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(Credit: Vertigo Records)

Why Black Sabbath hated being a "heavy metal band"

Black Sabbath are heralded as perhaps the ultimate innovators of heavy metal music and are forever connected to the genre — whether they like it or not. Despite their connection and coronation as heavy metal heroes, the term greatly irritates the kings of the genre, and Sabbath never wanted to be put in that box.

John Lennon once famously labelled The Beatles’ ‘Ticket To Ride’ as “the first heavy metal record”, which didn’t sit right with metalheads. The true kings of heavy metal, in their eyes, is Black Sabbath. They fiercely put the genre on the map, their music led to countless imitators who tried to copy their style, but all this time, Sabbath were just making the music they wanted to rather than trying to be a so-called ‘heavy metal band’.

Sabbath were pioneers in every sense of the word. The Brummies were unlike anything that came before them, and they rapidly became heroes for a generation of kids who were in awe of their anarchic sound. What made Sabbath so sumptuous was that the band was never merely the Ozzy Osbourne show; all four group members brought their individual ingredients to the party, creating unmatched headbanging anthems.

Due to the sheer originality of the group, people were scrambling around to put a name on it. Eventually, everybody settled on heavy metal, but Black Sabbath were never consulted about it. However, soon enough, they realised it wasn’t going anywhere and had no choice but to run with it.

“We called it heavy rock,” Tony Iommi recalled to the BBC in 2018. “The term heavy metal came about from a journalist when I came back from America (in the ’70s). He said ‘you’re playing heavy metal’ and I said ‘no, it’s heavy rock — what’s that?'”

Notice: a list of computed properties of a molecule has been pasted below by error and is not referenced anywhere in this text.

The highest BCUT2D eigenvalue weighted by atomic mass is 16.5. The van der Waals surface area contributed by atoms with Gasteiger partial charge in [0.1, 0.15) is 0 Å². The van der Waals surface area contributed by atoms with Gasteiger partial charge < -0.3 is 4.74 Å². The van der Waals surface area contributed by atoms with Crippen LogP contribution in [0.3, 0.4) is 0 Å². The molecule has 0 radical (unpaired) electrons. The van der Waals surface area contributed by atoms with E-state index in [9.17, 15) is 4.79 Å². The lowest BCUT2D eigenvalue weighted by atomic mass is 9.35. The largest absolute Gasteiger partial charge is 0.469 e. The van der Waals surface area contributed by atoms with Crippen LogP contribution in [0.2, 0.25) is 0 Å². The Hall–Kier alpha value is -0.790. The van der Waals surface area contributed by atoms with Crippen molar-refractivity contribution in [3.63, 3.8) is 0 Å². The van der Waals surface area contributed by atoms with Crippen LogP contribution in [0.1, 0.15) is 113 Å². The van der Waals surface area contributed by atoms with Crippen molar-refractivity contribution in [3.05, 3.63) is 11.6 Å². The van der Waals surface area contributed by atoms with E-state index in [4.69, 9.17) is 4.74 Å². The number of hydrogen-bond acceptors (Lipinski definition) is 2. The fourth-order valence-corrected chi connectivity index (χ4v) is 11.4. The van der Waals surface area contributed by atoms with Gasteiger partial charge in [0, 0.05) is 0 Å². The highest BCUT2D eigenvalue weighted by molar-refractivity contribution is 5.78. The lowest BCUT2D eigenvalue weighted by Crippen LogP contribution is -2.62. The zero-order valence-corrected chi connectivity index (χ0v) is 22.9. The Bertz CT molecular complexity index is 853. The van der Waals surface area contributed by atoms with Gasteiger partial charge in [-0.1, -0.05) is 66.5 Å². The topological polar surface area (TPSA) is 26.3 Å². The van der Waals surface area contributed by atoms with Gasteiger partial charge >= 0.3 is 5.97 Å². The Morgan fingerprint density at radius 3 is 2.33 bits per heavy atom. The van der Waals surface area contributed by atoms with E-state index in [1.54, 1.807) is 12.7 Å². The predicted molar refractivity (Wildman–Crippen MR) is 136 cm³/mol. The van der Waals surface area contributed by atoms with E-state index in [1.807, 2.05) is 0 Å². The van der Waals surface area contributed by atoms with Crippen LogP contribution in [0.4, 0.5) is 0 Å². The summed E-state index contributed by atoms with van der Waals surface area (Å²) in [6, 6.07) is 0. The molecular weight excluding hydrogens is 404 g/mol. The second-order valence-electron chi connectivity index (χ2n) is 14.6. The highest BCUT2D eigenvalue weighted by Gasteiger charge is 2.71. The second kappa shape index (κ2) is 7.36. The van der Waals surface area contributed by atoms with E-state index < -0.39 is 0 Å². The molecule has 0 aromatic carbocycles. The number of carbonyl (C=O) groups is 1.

“At first, we didn’t like being called heavy metal,” Geezer Butler admitted in the same interview. “But everyone likes to put you into certain pigeon holes, so we sort of got used to it. And then instead of it being derogatory, it became a whole lifestyle.”

“We wanted to create a vibe like you get off horror films – try and create a tension within the music,” Iommi added. “We thought it would be really good to get this sort of vibe, this fear and excitement. It was a struggle. There was nothing like what we were doing. We’d taken on something because we believed in it, and loved what we were doing.”

Like any other band, Black Sabbath just drew together their vast array of influences to create this dystopian sound that was like nothing that came before them. It was a natural blending of ideas that led to them stumbling upon a treasure mine, and the authenticity was evident for everybody to see.

“To other people it may have felt like a new genre of music,” Butler explained to What’s On Birmingham. “But to us it just felt like an extension of the bands that we liked, like Hendrix, Cream and Robert Johnson. We just made songs for ourselves. We didn’t think ‘this is rock’ or ‘this is metal’ or anything like that; it was just music to us.”

When you’re the first to do anything, you’ll always be labelled with a term by people who have nothing to do with the scene. It happened with Britpop, New Wave, and this pigeon-holing is still going on today with K-pop bands. Black Sabbath wasn’t just another heavy metal group though, they were heavy metal, and without them, the genre would never even exist, let alone flourish.

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